European saints hear messages of hope tailored to their cultures

      With addresses tailored to members from the various nations of Europe who attended the Swiss Temple rededication, President Gordon B. Hinckley and President Thomas S. Monson of the First Presidency related stories of spiritual tenacity and unequivocal hope.

      President Hinckley, first counselor in the First Presidency, addressed nine of the 10 special sessions Oct. 23-25, and, in the first session, offered the prayer of rededication for the newly remodeled and refurnished temple. In subsequent sessions, the prayer of rededication was read in the language of the majority of members attending each session. Speeches given in those sessions were also translated into the languages of members attending.In addition to General Authorities who spoke during the rededication of the Swiss Temple (please see box on page 3), other speakers were Swiss Temple Pres. Louis E. Ringger and his counselors, Nick Hauert and Max Berryessa, and temple matron, Sister Hilde S. Ringger.

      President Hinckley related some of the history of the building of the Swiss Temple, the first temple constructed by the Church in Europe. It was dedicated in 1955 by President David O. McKay. Before being called to the Council of the Twelve in 1958, President Hinckley was sent to Switzerland to help prepare for building and opening the temple.

      In a session attended by American servicemen and women stationed in Europe, President Hinckley spoke of the power of the Book of Mormon, and also of contributions to the growth of the Church by members in the military. He related how servicemen were instrumental in helping lay the foundation of the Church in such places as Japan, Korea, Taiwan and the Philippines. And he told of the assurance the temple has brought to families whose lives have been interrupted by war.

      He spoke of a sealing ordinance in the Salt Lake Temple of a man and his family who joined the Church in Texas during the Vietnam War. "He was due to leave the next day for Vietnam on a dangerous mission," President Hinckley said. "He stood up from that altar at the close of the sealing ceremony and embraced his wife and children. There were tears, but he said, `Now I am not afraid to go. Come what may, I am yours, and you are mine and nothing on earth can separate us from the love we hold for one another.' "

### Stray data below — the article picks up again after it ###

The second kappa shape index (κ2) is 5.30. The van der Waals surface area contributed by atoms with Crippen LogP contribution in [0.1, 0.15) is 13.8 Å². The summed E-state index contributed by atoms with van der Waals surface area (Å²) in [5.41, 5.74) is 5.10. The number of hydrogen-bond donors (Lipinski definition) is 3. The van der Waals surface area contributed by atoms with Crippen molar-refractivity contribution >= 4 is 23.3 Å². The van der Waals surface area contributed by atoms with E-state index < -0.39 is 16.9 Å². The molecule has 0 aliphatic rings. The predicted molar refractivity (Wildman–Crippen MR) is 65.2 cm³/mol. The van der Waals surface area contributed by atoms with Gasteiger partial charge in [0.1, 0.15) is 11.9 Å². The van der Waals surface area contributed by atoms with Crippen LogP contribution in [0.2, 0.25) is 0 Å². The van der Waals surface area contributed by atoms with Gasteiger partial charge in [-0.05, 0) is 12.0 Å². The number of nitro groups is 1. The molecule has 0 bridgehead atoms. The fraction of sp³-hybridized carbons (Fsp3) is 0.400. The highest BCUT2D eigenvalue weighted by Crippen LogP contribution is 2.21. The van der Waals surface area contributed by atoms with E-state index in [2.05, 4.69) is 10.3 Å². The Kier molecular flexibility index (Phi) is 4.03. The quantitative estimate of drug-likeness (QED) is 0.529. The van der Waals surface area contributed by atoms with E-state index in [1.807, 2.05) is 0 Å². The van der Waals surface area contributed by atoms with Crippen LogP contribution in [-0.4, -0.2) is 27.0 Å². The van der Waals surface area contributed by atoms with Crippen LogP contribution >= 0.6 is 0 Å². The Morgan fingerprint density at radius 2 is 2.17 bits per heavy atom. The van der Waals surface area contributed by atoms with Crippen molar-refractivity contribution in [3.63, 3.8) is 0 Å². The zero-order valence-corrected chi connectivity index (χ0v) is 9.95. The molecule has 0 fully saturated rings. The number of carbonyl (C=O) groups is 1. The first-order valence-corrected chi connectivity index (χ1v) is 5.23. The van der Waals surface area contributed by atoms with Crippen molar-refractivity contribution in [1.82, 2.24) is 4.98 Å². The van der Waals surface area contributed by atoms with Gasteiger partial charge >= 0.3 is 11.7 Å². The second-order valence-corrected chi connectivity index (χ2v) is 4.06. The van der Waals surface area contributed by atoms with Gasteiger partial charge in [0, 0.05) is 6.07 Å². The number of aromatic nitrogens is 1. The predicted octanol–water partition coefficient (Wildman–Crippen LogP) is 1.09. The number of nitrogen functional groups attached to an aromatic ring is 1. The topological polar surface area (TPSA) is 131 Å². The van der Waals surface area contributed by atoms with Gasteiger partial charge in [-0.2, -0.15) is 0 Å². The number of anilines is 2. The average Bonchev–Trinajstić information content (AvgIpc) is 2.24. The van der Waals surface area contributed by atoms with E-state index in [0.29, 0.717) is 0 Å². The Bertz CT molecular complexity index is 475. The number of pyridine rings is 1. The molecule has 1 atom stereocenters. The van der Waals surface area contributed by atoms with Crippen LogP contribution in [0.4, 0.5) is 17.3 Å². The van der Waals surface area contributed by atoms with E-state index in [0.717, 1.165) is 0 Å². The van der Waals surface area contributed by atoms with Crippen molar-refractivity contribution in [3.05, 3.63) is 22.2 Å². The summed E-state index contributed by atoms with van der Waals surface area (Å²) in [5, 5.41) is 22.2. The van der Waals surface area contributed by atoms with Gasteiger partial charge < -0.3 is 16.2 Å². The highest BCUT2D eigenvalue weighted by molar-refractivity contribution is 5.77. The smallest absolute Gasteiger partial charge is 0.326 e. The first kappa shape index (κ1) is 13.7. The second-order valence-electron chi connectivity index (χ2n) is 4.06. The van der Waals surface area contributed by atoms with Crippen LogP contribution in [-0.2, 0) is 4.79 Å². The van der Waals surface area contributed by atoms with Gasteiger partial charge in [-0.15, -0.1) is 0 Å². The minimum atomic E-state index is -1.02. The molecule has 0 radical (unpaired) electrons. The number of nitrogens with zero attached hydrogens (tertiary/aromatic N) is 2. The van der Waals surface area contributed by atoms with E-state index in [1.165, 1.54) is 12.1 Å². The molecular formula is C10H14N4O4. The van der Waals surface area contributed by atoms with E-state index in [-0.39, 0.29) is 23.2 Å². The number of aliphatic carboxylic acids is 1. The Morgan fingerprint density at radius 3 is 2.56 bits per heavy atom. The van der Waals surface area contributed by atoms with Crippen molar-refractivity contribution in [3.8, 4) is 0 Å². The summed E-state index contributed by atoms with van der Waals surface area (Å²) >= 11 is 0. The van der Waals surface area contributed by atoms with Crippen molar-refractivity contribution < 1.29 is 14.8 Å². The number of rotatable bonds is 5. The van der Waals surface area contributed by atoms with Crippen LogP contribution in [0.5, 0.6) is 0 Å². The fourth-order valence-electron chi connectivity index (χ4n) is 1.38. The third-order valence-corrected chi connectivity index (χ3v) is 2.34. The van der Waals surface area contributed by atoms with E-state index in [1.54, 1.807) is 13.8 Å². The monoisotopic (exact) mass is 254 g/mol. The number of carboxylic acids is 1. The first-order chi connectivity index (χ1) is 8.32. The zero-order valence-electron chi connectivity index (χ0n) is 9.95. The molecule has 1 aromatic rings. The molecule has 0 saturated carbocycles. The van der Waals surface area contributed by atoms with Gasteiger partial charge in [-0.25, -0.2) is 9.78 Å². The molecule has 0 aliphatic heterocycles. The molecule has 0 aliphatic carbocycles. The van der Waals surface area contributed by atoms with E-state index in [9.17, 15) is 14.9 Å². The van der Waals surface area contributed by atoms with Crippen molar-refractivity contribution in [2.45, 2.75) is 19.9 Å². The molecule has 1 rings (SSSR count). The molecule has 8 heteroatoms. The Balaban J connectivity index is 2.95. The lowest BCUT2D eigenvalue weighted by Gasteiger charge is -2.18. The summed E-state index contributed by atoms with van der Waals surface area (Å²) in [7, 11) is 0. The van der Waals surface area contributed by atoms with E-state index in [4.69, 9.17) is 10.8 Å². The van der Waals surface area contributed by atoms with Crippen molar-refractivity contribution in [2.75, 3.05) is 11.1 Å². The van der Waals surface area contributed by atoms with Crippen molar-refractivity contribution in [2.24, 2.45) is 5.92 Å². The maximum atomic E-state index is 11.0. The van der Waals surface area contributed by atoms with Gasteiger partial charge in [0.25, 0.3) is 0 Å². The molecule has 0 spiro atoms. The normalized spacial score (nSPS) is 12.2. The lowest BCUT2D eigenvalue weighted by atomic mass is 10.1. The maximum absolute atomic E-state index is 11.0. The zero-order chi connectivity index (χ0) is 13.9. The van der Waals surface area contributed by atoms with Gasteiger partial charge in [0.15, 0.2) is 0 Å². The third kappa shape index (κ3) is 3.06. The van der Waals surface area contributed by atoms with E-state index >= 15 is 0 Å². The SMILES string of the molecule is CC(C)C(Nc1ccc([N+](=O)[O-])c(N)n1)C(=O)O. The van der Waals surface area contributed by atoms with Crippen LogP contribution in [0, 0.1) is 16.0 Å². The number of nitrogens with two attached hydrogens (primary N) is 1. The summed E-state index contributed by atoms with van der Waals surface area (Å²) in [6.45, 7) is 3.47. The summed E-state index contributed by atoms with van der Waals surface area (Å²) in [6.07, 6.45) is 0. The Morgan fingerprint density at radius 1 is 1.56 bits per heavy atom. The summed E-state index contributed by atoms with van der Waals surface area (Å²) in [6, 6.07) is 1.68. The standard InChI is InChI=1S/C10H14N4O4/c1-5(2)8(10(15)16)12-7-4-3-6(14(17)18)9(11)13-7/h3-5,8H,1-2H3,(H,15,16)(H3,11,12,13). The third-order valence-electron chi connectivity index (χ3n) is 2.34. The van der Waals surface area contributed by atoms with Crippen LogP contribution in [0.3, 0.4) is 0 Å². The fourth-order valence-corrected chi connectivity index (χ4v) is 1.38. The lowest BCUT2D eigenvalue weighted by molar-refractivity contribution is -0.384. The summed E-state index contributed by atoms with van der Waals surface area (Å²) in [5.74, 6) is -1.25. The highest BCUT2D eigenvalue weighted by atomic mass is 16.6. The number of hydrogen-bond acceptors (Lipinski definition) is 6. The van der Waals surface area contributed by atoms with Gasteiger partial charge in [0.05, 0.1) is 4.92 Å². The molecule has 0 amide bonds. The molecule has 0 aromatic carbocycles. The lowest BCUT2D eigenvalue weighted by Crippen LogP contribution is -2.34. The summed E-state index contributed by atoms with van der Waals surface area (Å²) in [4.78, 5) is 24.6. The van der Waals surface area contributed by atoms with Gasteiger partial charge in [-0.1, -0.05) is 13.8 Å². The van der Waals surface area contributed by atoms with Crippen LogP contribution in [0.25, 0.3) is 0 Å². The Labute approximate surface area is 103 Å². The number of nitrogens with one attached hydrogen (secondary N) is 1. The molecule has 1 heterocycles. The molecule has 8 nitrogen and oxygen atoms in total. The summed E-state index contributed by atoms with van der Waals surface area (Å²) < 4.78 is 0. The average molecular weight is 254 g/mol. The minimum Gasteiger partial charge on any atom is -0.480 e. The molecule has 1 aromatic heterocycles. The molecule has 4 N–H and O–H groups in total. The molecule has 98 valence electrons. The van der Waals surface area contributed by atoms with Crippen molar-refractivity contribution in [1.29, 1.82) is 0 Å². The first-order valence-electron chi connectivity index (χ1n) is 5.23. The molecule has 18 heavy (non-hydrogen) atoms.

In another session, President Hinckley spoke of the different nationalities of people served by the Swiss Temple. "My passport reads America," he said. "Yours reads Spain, Portugal, France, Italy, or some other nation. But my temple recommend reads heaven. Yours is like mine. You and I can come to this house, and each of us dresses in white. There is no rank, no position, no nationality, but there is cleanliness before the Lord. That is the qualification."

      President Hinckley encouraged members to continue attending the temple and promised that, based upon their faithfulness to do so, there would be temples nearer to or in their homelands.

      President Monson, second counselor in the First Presidency, spoke in all 10 sessions of the rededication. In one session, he spoke of the differences he has seen since the first time he came to Europe. "This temple has lifted us toward heaven, and has been a light toward which all would assemble," he said.

      "It has been 24 years since I first went to Germany. Things were different then. A number of saints were behind the Berlin Wall, and their great yearning was to come to this temple, but it was not available to them because they could not leave. They desired patriarchal blessings, but those were not available to them. They desired to mingle with the saints in other parts of the world, but this blessing also was not available. But the Lord recognized their faith and made promises that blessings would come."

      President Monson recounted the changes that have taken place, how the fullness of the gospel has now been made available to members in many European nations where it once had been denied. He cited a slogan of missionary work years ago, "Truth Will Prevail," and added: "The work has progressed on the continent of Europe. Gone is the wall. Gone is the oppressive government and realized are the promised blessings."

      He spoke of people such as Walter Krause, who went about nations behind the Iron Curtain, giving patriarchal blessings and making home teaching visits to members who otherwise were cut off from the Church.

      Of the love and gratitude members worldwide have for temples, President Monson related in one session the story of an 84-year-old man on the island of Takaroa in the Tahitian islands' Tuamotu group. The man, Tahauri Hutihuti, had been a faithful member all his life and longed for the day when there would be a temple in the Pacific. "Patiently and with purpose, he carefully saved his meager earnings as a pearl diver," President Monson related. "When the New Zealand Temple was completed and opened, he took from beneath his bed his life's savings of $600, accumulated over a 40-year span; and together with loved ones, he journeyed to the temple and thereby brought a fond dream to final fulfillment."

      President Monson told members in the Swiss Temple district: "None of us need be weary in well doing. That we keep the commandments of God and serve Him with all our heart - that is the spirit of the temple, the spirit of the gospel of Jesus Christ."

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